Tips for Writing in APA Style

APA guidelines regulate the formatting for a piece of writing, but also determine the style of writing. Style deals with choices about language use as opposed to how words appear on the page. When writing in APA Style it is important to:

  1. Use the first person singular or plural point of view
    First person: “In this study, we examined the effects of sleep on memory.”
  2. Use active, not passive voice.
    Active: “Participants took a five-question survey to determine their perceived stress level.”
    Passive: “A five-question survey was taken by participants to determine individual perceived stress levels.”
  3. Present research in the foreground
    Research in foreground: “The results support our hypothesis that amygdala activation occurs when participants view emotionally-charged images.”
  4. Avoid offensive/biased/problematic language
    Respectful language: “Participants suffering from alcohol addiction reported higher levels of perceived stress.”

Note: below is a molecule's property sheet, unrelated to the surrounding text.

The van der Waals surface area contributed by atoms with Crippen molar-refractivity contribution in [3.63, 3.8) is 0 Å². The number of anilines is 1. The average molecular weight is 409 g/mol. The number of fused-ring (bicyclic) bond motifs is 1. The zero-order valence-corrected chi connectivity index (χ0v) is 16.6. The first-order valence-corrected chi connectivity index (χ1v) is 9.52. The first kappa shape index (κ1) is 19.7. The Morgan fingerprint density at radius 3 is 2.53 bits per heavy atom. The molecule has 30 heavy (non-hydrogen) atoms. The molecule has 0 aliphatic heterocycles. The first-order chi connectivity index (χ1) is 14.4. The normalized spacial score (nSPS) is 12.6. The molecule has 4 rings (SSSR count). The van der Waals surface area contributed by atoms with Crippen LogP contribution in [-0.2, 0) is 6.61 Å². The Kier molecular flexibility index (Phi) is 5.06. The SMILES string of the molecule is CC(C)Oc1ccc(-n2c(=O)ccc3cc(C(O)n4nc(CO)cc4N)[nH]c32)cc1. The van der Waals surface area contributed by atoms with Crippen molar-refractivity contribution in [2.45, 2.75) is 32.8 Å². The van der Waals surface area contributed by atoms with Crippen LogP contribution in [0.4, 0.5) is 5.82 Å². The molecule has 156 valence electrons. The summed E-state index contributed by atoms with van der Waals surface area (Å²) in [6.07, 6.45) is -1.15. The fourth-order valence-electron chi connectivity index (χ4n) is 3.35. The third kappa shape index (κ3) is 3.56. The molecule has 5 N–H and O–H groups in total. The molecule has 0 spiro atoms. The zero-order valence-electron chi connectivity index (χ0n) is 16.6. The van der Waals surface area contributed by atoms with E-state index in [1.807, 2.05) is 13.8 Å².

Offensive/biased language: “Alcoholics reported higher levels of perceived stress.”
  5. Use discipline-specific terminology
    Discipline-specific terminology: “Participants suffering from Major Depressive Disorder (MDD) reported reduced participation in activities they used to enjoy.”
    Layperson terminology: “People who were really, really sad said they didn’t do things they used to have fun doing anymore.”
  6. Use “clear, concise, and concrete” language (Paul Price)
    Clear, concise, and concrete: “The hippocampus was stimulated during memory retrieval”
    Confused: “The hippocampus was kind of turned on when people tried to think of things that they had learned before they were being tested.”
  7. Avoid poetic language
    Scientific language: “Participants suffering from Generalized Anxiety Disorder report feelings of despair.”
    Poetic language: “People with anxiety shared that they felt an impending sense of doom, like a tidal wave rushing to shore, and felt themselves spiraling, spiraling ever deeper into the abyss.”


Items 1, 2, 3, 4, and 6 are supported by Professor Larry Rudiger’s course: Research Methods 1. 

Items 5 and 7 are from information found on the Purdue Owl APA Style Guide: 

Paiz, J.M., Angeli, E., Wagner, J., Lawrick, E., Moore, K., Anderson, M., Soderlund, L., Brizee, A., & Keck, R. (2013, March 1). APA Stylistics: Basics. Retrieved from: